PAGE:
Tuberculosis Translational Research: Integrative Approach In Non-human Primates To TB Patients | 64918
ISSN: 2332-0877

Journal of Infectious Diseases & Therapy
Open Access

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Tuberculosis translational research: Integrative approach in non-human primates to TB patients

4th International Congress on Infectious Diseases

Imran H Khan

University of California, Davis, USA

Keynote: J Infect Dis Ther

DOI: 10.4172/2332-0877-C1-022

Approximately, two billion people worldwide are infected with Mycobacterium tuberculosis (M. tb.), the etiologic agent of tuberculosis (TB). A tenth of the infected individuals develop active disease. Active pulmonary TB is an inflammatory disease and is increasingly viewed as an imbalance of host immune responses to M. tb. infection. The current frontline diagnostic methods including sputum smear (SS) microscopy, and X-ray, are insensitive, inefficient, cumbersome or too expensive. The most widely used test, SS microscopy (WHO standard), test has a low sensitivity. Therefore, there is an urgent need for low cost, efficient, high-throughput and accurate diagnostic approaches. We have developed multiplex antibody biomarker based TB diagnostic system in pre-clinical research in non-human primates and tested it in TB patients. Data on immune biomarkers, microbiology, and CT imaging from proof-of-concept and subsequent field studies have shown that this approach will enable a scalable, flexible and cost effective model for diagnostic applications. In addition, we have published that 10 plasma cytokine/chemokine biomarkers representing host immune-responses in TB patients, are not only gender biased but concentrations of some of these biomarkers (e.g., IP-10, MIG, IL-16, IFN-α and G-CSF) progressively decreased in patients which responded to anti-tuberculosis treatment (ATT) with a cocktail of several drugs (isoniazid, rifampin, ethambutol, and pyrazinamide or streptomycin - WHO Standard). This decrease is strongly correlated with treatment success and can be used for monitoring efficacy of therapy. This is important because ATT is a drawn out process (at least six months), and early detection of patients who may not respond to therapy is important. One possible reason for not responding to ATT could be due to infection with multi-drug resistant (MDR) strain of M. tb. The standard culture based drug sensitivity testing can take several weeks. Therefore, there is a need for rapid molecular tests. A test, based on multiplex gene amplification (multiplex PCR), of several M. tb. genes involved in drug resistance, and multiplex detection of the relevant gene mutations to detect resistance against four TB drugs will also be discussed.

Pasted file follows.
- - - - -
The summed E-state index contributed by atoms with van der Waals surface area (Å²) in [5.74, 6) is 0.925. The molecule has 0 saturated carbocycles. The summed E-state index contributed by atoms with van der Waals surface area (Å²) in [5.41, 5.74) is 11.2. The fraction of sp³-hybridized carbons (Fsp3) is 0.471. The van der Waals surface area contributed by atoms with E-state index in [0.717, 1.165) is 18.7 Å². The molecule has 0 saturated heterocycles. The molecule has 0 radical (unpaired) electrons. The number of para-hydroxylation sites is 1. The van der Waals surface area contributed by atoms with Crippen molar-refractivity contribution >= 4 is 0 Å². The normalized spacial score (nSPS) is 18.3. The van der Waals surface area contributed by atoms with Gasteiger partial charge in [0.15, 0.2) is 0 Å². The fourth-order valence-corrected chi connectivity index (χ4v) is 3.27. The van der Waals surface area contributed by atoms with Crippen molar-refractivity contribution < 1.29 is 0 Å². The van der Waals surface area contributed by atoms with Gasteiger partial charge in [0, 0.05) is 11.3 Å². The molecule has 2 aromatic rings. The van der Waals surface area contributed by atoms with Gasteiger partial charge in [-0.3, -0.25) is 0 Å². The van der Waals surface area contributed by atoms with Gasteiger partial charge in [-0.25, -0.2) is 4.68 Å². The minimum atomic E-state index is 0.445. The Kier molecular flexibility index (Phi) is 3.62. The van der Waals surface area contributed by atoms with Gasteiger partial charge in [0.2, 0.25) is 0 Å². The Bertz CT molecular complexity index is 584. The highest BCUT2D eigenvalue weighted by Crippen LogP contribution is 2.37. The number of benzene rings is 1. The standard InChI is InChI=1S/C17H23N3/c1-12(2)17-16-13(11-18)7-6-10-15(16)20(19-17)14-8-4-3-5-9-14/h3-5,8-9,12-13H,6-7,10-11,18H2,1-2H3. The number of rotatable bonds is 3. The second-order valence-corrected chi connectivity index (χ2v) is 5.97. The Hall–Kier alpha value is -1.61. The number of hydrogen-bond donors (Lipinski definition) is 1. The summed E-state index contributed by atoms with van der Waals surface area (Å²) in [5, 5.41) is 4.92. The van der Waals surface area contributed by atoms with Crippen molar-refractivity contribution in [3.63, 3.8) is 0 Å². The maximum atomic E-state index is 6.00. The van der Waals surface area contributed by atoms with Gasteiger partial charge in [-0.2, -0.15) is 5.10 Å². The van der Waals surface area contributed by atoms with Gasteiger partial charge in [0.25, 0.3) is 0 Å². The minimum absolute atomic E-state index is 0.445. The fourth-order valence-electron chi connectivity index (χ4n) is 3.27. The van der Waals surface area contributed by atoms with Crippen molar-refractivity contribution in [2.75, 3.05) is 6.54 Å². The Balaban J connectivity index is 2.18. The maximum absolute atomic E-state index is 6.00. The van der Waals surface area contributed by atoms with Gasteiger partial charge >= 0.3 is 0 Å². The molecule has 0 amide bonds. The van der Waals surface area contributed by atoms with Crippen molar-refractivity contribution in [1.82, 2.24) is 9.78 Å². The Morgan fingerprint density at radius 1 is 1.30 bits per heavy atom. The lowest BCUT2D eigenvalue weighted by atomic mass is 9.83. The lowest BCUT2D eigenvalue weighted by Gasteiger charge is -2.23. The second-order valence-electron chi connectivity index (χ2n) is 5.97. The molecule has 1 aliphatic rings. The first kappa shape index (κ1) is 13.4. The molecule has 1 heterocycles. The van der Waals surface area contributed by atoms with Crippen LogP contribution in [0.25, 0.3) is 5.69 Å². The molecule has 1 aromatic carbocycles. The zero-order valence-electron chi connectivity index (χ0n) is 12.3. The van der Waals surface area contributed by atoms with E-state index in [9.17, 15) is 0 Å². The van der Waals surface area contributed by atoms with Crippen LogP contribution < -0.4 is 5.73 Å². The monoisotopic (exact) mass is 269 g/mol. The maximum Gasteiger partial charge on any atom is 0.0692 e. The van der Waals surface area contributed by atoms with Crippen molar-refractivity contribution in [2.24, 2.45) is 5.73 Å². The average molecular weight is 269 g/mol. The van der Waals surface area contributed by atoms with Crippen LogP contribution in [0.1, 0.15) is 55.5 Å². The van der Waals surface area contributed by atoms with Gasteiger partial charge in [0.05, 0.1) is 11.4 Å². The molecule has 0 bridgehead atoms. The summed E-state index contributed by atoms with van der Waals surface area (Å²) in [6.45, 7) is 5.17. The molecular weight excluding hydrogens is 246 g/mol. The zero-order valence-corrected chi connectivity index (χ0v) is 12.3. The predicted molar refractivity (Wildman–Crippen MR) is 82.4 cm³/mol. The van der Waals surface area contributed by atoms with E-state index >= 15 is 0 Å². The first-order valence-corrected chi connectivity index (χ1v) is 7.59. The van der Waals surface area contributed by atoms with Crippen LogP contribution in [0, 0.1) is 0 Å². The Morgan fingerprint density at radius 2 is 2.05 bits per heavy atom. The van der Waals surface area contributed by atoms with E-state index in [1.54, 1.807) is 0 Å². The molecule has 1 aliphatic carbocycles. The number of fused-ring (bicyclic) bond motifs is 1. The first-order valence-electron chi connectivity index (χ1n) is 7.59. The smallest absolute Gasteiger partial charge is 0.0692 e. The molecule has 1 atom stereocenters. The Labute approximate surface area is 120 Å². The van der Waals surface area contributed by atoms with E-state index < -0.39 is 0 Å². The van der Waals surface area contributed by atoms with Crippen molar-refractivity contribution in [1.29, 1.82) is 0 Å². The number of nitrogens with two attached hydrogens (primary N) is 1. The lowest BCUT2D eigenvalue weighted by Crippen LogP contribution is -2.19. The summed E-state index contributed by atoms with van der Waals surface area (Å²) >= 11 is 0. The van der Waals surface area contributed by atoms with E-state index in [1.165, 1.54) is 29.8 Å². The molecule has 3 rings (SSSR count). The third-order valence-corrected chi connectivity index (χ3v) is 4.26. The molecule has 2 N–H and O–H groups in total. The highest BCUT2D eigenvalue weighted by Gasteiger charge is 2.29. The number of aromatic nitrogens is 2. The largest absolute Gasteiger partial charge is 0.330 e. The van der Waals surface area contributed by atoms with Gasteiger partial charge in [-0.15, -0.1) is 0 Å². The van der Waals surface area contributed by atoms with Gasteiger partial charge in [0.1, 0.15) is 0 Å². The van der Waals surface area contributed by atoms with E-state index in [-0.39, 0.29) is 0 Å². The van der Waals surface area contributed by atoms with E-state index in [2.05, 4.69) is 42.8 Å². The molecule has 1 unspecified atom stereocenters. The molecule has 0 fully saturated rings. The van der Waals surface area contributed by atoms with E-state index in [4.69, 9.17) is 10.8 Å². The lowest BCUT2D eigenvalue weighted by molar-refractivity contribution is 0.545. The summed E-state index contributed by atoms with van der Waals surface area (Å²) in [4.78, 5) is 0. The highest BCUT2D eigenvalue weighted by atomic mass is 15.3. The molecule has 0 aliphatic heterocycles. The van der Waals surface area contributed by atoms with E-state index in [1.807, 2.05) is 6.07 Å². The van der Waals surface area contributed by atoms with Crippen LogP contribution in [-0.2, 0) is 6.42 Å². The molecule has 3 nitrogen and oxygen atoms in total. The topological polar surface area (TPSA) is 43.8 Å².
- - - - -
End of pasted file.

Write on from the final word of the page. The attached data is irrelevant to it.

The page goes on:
Imran H Khan completed his PhD in Molecular and Cellular Biology at Albert Einstein College of Medicine, USA. His research program has focused on “Infectious diseases, intracellular signaling pathways and molecular biology for over 15 years”. Since 2002, he has worked on developing highly efficient and high throughput multiplex approaches for infectious disease biomarkers (e.g., tuberculosis). His research includes simultaneous analysis of multiple key components of cell signaling pathways in a single reaction vessel. In addition, he has employed novel approaches to study disease related biomarkers (e.g., immune biomarkers) in bodily fluids (e.g., plasma/serum) by combining the power of multiplexing systems and computational modeling.

Email: [email protected]